Martial law and the communists

BREAKTHROUGH - Elfren S. Cruz - The Philippine Star


This book is highly controversial when it narrates certain debatable conclusions as facts. It is a very readable book that in certain parts reads almost like a novel. I would not recommend this book as a reading reference to those who have not read any other book on this period in Philippine history. But for those relatively widely read and are able to make their own conclusions, this is a highly recommended book.

The book is “The Drama of Dictatorship: Martial Law and the Communist Parties of the Philippines” by Joseph Scalice (Ateneo de Manila University Press, 2023).

In the Introduction, there are controversial conclusions written by the author as if they were undisputed facts which, of course, will be challenged by other parties. For example, he said: “The rival sections of the ruling class and their leading political representatives agreed on the need for authoritarian rule but they could not feasibly select the permanent occupant of the presidential palace of Malacañang.”

In another statement in the Introduction, the author wrote: “The Moscow-oriented PKP (Partido Komunista ng Pilipinas) terrorized Manila with bombings, secretly coordinated with Marcos’ military to justify the imposition of dictatorship. The Beijing-aligned CPP (Communist Party of the Philippines) worked with forces tied to the CIA in an attempt to install a rival faction of the capitalist class – similarly bent on dictatorship by coup d’etat. The central pretext for martial law, cited by both Washington and Marcos, was the danger of communism and yet, martial law was imposed with the support of a Communist Party and the backing of the Soviet Union. How does one untangle this snarl of contradictions?”

The book is divided into five parts and an Epilogue. It begins in the 1950s, which sets the background for the events that follow. The second, third and fourth chapters talk of the First Quarter Storm (FQS), the students’ and labor demonstrations and the suspension of the writ of habeas corpus. The fifth chapter is about the declaration of martial law.

In the first chapter, the focus is on the ruling class. He writes that there were five ruling class factions which came into alignment with each other in their opposition to Marcos between 1970 and 1972: Aquino, Laurel, Osmeña, Roxas and Lopez. He writes: “Each name represented a dynasty of the landed elite. The leading collaborators during the Japanese Occupation, they had been immediately rehabilitated by Washington in the wake of the war and were now the most politically powerful families in the country.”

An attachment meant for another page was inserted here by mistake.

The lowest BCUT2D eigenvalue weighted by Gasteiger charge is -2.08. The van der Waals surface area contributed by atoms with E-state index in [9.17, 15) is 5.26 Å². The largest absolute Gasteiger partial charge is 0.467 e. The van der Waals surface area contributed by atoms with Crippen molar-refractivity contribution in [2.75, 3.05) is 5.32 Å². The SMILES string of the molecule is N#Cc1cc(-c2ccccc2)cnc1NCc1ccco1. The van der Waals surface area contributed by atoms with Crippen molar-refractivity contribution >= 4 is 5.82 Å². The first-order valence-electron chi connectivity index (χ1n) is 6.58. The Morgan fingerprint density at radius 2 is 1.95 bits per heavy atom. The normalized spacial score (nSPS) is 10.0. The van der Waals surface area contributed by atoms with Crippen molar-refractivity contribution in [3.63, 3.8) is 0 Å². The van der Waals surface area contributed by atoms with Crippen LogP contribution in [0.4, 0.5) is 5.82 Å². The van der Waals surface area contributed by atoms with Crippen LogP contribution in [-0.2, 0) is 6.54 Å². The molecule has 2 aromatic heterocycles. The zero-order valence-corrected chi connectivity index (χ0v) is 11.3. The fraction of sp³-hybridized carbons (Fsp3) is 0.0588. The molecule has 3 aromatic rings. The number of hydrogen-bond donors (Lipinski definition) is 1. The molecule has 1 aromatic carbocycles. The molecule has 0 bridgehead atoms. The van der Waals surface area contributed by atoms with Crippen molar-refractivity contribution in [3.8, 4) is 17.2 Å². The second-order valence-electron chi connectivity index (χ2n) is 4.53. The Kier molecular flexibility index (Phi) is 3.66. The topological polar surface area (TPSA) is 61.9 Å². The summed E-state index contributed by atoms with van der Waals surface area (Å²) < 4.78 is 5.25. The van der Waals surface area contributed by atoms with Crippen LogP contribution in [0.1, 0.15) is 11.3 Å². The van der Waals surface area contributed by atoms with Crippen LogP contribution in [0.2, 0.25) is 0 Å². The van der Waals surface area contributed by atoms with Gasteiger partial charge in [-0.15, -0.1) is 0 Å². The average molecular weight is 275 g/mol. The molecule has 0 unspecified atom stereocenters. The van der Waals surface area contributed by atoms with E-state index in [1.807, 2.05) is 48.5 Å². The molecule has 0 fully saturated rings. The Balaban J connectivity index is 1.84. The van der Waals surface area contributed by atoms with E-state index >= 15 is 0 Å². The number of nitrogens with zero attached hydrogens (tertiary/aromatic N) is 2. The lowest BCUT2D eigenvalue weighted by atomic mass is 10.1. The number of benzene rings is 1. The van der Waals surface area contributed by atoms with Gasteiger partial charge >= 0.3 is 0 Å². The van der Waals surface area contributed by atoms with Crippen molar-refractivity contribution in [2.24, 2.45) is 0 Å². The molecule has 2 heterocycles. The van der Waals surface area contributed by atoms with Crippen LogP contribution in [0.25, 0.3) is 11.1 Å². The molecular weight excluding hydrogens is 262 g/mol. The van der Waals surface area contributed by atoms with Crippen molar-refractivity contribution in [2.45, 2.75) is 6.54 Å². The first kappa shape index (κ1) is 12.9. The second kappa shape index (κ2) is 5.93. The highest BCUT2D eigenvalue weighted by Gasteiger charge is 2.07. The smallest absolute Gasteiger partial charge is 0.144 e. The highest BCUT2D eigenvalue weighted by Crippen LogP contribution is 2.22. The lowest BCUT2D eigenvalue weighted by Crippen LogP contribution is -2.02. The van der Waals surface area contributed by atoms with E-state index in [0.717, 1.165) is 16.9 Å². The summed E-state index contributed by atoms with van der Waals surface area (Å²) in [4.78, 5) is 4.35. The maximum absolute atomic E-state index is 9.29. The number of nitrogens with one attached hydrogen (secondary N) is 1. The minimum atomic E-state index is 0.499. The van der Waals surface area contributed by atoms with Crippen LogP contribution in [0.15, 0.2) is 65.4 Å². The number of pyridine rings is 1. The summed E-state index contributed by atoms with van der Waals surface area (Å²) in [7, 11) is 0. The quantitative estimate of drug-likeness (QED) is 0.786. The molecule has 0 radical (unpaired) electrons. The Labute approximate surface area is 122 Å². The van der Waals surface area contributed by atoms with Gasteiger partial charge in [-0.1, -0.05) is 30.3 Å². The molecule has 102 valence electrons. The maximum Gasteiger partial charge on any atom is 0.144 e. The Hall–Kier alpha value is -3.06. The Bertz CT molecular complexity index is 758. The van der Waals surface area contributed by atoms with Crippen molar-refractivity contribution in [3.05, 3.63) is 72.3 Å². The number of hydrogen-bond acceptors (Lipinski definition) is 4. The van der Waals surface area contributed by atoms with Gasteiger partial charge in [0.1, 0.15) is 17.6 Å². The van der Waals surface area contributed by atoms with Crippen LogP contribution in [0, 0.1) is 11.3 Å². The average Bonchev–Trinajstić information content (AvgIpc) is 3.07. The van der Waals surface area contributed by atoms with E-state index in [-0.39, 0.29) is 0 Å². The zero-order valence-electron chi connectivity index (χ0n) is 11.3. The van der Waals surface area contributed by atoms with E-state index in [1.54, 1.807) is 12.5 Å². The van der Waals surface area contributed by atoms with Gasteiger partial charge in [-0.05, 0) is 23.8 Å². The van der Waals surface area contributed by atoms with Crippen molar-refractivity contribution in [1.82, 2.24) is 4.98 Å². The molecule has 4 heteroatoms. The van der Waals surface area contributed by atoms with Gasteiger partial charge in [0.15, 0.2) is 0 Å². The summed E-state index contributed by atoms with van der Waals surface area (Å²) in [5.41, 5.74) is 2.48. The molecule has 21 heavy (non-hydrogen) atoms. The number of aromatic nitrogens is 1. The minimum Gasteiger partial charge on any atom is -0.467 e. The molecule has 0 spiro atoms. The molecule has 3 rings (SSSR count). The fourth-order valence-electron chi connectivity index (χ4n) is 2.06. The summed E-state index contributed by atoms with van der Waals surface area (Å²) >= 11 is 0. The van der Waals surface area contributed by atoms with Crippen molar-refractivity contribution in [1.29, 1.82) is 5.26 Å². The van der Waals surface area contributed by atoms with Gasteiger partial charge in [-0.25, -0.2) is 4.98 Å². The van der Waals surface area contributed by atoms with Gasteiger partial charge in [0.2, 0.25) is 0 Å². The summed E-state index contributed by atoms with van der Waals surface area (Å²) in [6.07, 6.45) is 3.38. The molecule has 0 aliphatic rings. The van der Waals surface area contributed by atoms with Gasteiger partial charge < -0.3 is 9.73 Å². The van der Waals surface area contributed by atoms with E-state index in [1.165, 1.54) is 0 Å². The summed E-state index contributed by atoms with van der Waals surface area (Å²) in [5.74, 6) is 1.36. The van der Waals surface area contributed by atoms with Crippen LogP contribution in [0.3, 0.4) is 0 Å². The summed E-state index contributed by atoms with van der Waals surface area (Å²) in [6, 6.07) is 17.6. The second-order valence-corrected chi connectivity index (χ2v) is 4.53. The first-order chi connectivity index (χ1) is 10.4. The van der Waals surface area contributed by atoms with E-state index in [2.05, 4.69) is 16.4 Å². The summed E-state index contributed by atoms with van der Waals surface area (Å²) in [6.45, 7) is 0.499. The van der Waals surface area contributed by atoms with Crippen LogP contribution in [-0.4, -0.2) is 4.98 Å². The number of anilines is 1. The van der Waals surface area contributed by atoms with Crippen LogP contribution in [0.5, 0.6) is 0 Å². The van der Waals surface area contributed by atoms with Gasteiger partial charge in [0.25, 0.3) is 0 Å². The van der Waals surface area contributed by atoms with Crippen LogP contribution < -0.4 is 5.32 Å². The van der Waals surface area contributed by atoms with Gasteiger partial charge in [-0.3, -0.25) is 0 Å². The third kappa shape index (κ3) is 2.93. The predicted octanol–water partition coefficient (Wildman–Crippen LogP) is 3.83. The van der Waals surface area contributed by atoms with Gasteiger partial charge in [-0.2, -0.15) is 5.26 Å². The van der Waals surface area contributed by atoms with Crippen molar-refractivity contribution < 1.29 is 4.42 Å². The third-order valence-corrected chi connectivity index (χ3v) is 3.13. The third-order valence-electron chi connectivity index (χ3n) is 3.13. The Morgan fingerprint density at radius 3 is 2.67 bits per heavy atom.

Scalice saw the power struggle within the oligarchy between the ancien and the nouveau. This should be remembered as one reads the rest of the book because Marcos was identified as part of the nouveau and the principal opposition as part of the ancien. The book also traces the beginnings of the two communist parties, the CPP and the PKP. He describes Jose Ma. Sison as someone who “sought to achieve Rectonian nationalism through the barrel of a gun.”

The book discusses lengthily the conflict between Marcos and the Lopez family. The author devotes some pages to describing some extrajudicial plots to unseat Marcos. For example, he writes: “Aquino, working with his allies, Jose Diokno and Raul Manglapus, attempted to organize a military coup to overthrow the president and the CPP was involved in this as well.” I am sure that this will be challenged by other historians.

The story of the FQS takes up a whole chapter. The roots of many organizations can be traced to the 45 member-organizations that comprised the Movement for a Democratic Philippines (MDP), which was the core leadership of the FQS. It had a secretariat led by Julius Fortuna and a majority were members of the Kabataang Makabayan and Samahan ng Demokratikong Pilipino. Fortuna was a member of the CPP. MPKP and other organizations aligned with the PKP were removed from the MDP. This was the start of the struggle between the CPP and the PKP.

Certainly, one of the most controversial accounts is that Eugenio Lopez Jr. and ABS-CBN were actively aiding the student demonstrators by providing airtime and even facilities.

In the third chapter called “Barricades,” the focus was on student demonstrations. I found two stories especially interesting. The first one was when the UP students took over the campus and named it the Diliman Commune. The student activists were able to physically control the access to the campus. However, the following year, in the UP student elections, the activists lost control and a non-activist group led by Manny Ortega won the presidency and the majority of the seats in the Student Council.

The last chapter is on martial law. One story that may not be known is the author’s claim that in the first weeks of May 1992, Ferdinand Marcos and the Lopez brothers made peace. Scalice wrote: “To carry out his ends, split the opposition and make the final preparations for martial law, Marcos had to make the reconciliation with the Lopez brothers look like a defeat. He humbly petitioned them to resolve the dispute in April, offering generous terms.”

According to Scalice, Benjamin Romualdez, brother of Imelda Marcos, drove Marcos to Eugenio Lopez’s house where they concluded the negotiations. He continues: “The Lopez brothers immediately altered the oppositional stance of the Chronicle and ABS-CBN. And thus in the final months before dictatorship, the nation’s largest television and radio broadcast network adopted an editorial policy conciliatory to Marcos.”

In the Epilogue, Scalice concludes: “Democratic rights can only be viably defended by a movement that is dedicated to curing the social cancers that have eaten away at their foundations.”

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